Toronto foodies need local advice
Two questions......we will be in Chicago for a weekend and want to have one special over the top dinner and one well-executed but don't drain the credit card dinner. For the OTT option we were considering either Alinea or Charlie Trotter any comments? And we would love to hear your suggestions for the other night.
Many thanks in advance for your help.
Terrific -- thank you for the suggestions. We're going to give Mundial a try on Friday and Charlie Trotter on Saturday (we already had a reservation there, just wondered whether to keep it) and will report back. Many thanks!
If you have any earlyish Sunday morning breakfast spots to recommend (emphasis on good coffee and casual vs mountains of food) we're listening.....
Well, my personal preference for Sunday breakfast is more towards mountains of food, especially items on the sweeter side (pancake and French toast specialties), which is why I love Bongo Room and M. Henry. But for a casual Sunday morning breakfast scene, without the mountains of food or the pressure of a long line of people waiting for a table, I like Fox & Obel. It's our premier gourmet grocery store, located in River East, a few blocks east of Michigan Avenue and just north of the river. They have wonderful fresh meats and seafoods, prepared foods, baked goods, etc. In the rear of the store, they have a cafe (you wait in line to order and pay, and they bring you your food) where you can order anything from a cup of coffee to a complete meal, cooked to order. For breakfast, they have omelets; for lighter appetites, their cinnamon swirl rolls are wonderful, and so are their muffins (particularly the bran muffins). The atmosphere is your basic casual coffeehouse, with newspapers you can read, etc. I've noticed additional cafe seating on the opposite side of the store, but I'm not sure whether you have to walk through the store to get there or if there's some other way. And you can watch people doing their Sunday morning upscale food shopping. www.fox-obel.com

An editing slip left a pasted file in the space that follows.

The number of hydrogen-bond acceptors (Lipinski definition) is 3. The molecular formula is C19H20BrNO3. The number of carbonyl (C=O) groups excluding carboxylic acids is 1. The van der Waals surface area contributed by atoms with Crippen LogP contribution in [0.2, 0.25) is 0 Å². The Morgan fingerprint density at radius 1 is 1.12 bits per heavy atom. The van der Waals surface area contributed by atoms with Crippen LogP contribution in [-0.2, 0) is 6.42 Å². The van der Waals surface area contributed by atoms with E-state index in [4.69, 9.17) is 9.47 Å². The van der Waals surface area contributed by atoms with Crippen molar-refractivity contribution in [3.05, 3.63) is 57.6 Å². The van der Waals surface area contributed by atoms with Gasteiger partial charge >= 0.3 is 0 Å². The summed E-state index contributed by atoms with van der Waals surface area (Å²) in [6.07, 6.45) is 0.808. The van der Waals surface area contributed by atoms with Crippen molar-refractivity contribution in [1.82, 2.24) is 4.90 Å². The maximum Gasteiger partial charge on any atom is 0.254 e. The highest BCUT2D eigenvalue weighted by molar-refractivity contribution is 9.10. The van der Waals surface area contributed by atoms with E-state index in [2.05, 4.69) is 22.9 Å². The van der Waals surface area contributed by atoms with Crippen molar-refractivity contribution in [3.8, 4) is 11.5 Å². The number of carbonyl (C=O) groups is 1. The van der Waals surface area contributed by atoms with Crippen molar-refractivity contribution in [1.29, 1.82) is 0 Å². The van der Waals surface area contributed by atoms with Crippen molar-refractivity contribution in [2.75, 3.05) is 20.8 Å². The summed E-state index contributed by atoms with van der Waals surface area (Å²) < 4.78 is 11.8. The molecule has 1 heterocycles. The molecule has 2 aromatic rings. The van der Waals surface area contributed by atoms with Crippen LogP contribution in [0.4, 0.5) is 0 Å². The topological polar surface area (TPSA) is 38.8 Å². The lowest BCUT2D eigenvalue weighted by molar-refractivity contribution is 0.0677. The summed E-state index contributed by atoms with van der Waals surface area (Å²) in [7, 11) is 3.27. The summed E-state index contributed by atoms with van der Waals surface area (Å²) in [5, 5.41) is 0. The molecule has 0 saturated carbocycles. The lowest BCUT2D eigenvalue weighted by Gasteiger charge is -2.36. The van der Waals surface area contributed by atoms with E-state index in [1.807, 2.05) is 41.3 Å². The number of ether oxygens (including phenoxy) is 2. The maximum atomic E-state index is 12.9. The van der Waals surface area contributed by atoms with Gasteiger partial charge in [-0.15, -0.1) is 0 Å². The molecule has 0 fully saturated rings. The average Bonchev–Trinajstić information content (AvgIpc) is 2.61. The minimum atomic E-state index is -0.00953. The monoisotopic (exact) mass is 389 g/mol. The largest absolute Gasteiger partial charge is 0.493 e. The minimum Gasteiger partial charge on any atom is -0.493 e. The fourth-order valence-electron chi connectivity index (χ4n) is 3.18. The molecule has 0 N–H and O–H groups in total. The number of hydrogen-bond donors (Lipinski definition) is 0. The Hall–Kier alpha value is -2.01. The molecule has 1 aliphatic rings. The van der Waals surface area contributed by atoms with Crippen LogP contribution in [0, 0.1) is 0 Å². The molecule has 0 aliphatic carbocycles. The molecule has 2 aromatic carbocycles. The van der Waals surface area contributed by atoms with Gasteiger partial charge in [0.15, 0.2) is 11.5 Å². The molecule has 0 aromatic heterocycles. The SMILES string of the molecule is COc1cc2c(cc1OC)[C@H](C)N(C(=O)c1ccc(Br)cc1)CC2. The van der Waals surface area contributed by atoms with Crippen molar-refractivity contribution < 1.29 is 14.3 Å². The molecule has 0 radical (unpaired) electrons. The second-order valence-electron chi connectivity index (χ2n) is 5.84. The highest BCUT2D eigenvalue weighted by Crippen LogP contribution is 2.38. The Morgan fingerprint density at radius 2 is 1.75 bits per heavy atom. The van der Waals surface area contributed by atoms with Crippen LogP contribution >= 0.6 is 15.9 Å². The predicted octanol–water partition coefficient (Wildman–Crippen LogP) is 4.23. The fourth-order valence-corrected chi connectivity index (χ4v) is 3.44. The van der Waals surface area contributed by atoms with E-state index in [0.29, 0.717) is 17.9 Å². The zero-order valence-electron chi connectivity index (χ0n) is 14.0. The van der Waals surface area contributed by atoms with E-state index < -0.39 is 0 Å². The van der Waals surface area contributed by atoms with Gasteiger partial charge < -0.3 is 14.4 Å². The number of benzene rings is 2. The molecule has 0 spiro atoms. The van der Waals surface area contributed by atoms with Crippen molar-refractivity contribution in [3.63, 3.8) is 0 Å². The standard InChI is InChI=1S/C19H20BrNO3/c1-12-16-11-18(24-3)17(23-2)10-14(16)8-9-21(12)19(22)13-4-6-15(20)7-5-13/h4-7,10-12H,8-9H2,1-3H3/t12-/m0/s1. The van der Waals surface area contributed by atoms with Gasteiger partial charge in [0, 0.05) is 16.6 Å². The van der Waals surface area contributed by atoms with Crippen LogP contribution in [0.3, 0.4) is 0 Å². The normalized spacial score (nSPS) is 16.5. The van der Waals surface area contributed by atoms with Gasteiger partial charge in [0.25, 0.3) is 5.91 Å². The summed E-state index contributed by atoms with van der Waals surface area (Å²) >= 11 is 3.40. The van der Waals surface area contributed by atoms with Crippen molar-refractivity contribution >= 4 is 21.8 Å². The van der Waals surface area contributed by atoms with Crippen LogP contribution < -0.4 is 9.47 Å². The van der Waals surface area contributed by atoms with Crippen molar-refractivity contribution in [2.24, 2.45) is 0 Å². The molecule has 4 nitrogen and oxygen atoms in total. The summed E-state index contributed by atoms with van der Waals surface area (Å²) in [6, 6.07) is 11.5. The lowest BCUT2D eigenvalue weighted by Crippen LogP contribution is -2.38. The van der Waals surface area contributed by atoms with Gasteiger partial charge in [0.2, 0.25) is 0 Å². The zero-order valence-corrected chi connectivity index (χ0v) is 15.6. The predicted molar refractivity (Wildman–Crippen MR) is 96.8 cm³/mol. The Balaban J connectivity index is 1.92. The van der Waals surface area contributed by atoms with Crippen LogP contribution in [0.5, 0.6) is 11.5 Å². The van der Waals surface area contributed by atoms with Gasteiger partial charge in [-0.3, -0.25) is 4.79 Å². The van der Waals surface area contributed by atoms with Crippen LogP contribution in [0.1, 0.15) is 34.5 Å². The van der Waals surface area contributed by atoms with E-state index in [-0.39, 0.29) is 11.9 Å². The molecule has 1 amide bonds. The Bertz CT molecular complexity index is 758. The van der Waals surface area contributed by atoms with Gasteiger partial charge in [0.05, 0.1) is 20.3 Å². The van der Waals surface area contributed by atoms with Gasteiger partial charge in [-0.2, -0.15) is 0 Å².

Another option, if you're in the Loop around Millennium Park, is coffee at Intelligentsia - www.intelligentsiacoffee.com/retail/f...
Alinea and Charlie Trotter's are both excellent in every way (as are Avenues, Everest, L2O, and TRU, our other "OTT" restaurants). Alinea is a bit more of a theatrical experience, and leans just a bit more towards modern "molecular gastronomy". But you really have to split hairs to rank one above the other (although those who do, generally choose Alinea). You can't go wrong with either of these.
For your other meal, we have many "casual fine dining" restaurants, with different kinds of cuisine. Contemporary American food is very popular. In that category, North Pond is a great choice, not only for the delicious food from James Beard Award nominated Chef Bruce Sherman, but also for its unique, lovely setting in the middle of Lincoln Park (the park itself, not just the surrounding neighborhood of the same name). Other excellent places for contemporary American cuisine include Aigre Doux, Naha, one sixtyblue, and Blackbird.
We also have some very nice ethnic restaurants in the "casual fine dining" category. Topolobampo and its companion Frontera Grill pioneered regional Mexican cuisine in Chicago, and Chef Bayless is still doing great things there. Other excellent Mexican fine dining places have sprouted recently, although not quite as close to downtown as the Bayless places. My current favorite is Mundial Cocina Mestiza, in Pilsen.
Italian is always an option (and Cafe Spiaggia is a favorite pick), but you can get great Italian food in many cities, whereas our creative provincial Mexican food is more unique to Chicago.
Bottom line, I think Alinea and either North Pond (for contemporary American) or Topolobampo (for upscale Mexican) would be a great itinerary, although you could substitute any of the other places mentioned above and still have a great dining experience.
If you have a car and you would like to get away from the more usual tourist recommendations you might like Chuck's Cafe (http://www.chuckscafe.com/Home/tabid/109/Default.aspx) or the May St. Cafe (http://www.maystcafe.com/welcome/inde...).
Actually, what's remarkable about Chicago's restaurant industry is that so many of the restaurants in the greater downtown area (including the hotel area around the "Mag Mile" and River North) are well patronized by locals as well as visitors from out of town. Locals go where the quality is, and that often means places that are downtown as well as in the outlying neighborhoods and suburbs. That includes the "temples of high cuisine" like Avenues, as well as more affordable places like Cafe Spiaggia and Frontera/Topolobampo. Go to Mundial Cocina Mestiza or Aigre Doux or North Pond and talk to people and you'll find that the vast majority of the crowd consists of locals.